Boost for North Sea as Murlach oilfield plan approved


THE redevelopment of a North Sea field which could yield 20million barrels of oil has been granted UK Government consent.

bp has received approval from the Offshore Petroleum Regulator for Environment & Decommissioning (OPRED) and the North Sea Transition Authority (NSTA) to develop the Murlach field, which was first discovered in 1986.

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bp is the operator of the Murlach field, formerly known as Skua, with an 80% interest and NEO Energy is its partner with the remaining 20% interest.

The field was originally operated by Shell – under the name ‘Skua’ – from 2001 until it was shut-in in late 2004.

Doris Reiter, senior vice president, North Sea, bp said: “Development of the Murlach field further demonstrates bp’s strategy in action – investing in today’s energy systems and, not or, investing in the energy transition.

“bp has been in the North Sea for close to six decades and are investing in its future and supporting energy security, by focusing on oil and gas opportunities around our portfolio that can be developed through established production facilities with lower operational emissions.

“Murlach is a great example of that as it will be connected to the ETAP (Eastern Trough Area Project) hub which has been operating in the central North Sea for 25 years. In fact, Murlach is a redevelopment of a field that was previously in production in the early 2000s and this project will benefit from the reuse of some existing subsea infrastructure in the area.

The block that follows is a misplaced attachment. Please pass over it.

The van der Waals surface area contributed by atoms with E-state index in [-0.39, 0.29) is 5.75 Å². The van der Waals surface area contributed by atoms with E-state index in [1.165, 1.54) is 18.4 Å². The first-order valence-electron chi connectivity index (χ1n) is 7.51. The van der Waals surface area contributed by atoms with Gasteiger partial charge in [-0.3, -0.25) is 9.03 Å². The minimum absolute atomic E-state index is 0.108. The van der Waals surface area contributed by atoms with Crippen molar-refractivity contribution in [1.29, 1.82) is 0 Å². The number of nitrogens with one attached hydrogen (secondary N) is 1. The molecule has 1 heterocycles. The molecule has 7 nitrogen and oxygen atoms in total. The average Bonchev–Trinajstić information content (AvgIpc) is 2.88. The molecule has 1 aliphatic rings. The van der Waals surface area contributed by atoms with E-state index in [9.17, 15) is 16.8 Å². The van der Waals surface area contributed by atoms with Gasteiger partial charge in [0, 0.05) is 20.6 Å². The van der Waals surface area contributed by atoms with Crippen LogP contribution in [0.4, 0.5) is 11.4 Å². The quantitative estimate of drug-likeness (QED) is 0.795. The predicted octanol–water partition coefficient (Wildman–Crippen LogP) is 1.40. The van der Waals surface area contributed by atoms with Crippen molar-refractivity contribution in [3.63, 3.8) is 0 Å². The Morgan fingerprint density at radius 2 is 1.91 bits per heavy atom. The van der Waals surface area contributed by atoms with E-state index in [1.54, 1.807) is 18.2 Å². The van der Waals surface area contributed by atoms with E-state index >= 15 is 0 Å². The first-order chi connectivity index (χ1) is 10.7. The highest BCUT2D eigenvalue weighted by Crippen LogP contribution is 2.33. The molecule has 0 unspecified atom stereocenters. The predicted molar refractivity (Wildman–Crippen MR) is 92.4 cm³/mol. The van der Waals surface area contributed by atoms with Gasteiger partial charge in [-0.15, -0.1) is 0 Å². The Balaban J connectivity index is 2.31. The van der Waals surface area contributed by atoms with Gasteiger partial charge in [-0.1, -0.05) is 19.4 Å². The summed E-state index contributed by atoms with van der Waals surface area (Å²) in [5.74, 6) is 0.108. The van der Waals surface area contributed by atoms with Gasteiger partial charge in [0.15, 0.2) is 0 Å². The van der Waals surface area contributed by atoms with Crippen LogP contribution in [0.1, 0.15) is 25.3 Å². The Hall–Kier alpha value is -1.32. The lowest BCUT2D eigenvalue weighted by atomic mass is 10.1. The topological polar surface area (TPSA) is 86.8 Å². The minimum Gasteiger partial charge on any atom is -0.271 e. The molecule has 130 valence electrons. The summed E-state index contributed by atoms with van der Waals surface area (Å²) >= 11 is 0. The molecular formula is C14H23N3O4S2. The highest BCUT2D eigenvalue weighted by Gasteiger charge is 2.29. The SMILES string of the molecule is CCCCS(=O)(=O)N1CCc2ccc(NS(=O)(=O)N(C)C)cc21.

“We welcome approval to progress this project and look forward to working with our joint venture partner to bring this field into production.”

bp and NEO will redevelop the field by accessing both potentially partially depleted and new areas of the previously licensed Skua area. 

The field will be connected via subsea infrastructure to the central processing facility (CPF) of the bp-operated Eastern Trough Area Project (ETAP) production hub which has been operating in the central North Sea for 25 years.

Given the proximity to other fields in the area and the presence of equipment used during the Skua era, some existing infrastructure will be shared and reused, helping to minimise the impact of development.

Ryan Crighton, policy director at Aberdeen & Grampian Chamber of Commerce, welcomed the approval.

“If the alternative is importing oil and gas at a greater carbon cost, then we must favour domestic production,” he said.

“It’s simple, it’s pragmatic and it commits us to sourcing the fossil fuels we need in a manner which minimises emissions and secures tens of thousands of Scottish jobs.

“Public opinion sits full square behind new North Sea licences to deliver energy security and overwhelmingly in support of continuing domestic production over costlier and more carbon-heavy imports of oil and gas from overseas.”

The estimated total recoverable volumes of oil from the Murlach field are anticipated to be in the region of 20 million barrels with some associated gas (approximately 5-10 billion cubic feet). 

Peak production is expected to be in the region of 20,000 barrels of oil per day with some associated gas (approx. 17 million standard cubic feet per day at peak).

Subsea facility installation and first drilling operations are currently due to commence at the Murlach field this year.

First oil is expected in 2025 and the life on the field is expected to be around 11 years.

Oil will be exported via the Forties Pipeline System to Grangemouth, while gas will be delivered to Teesside via the CATS system.

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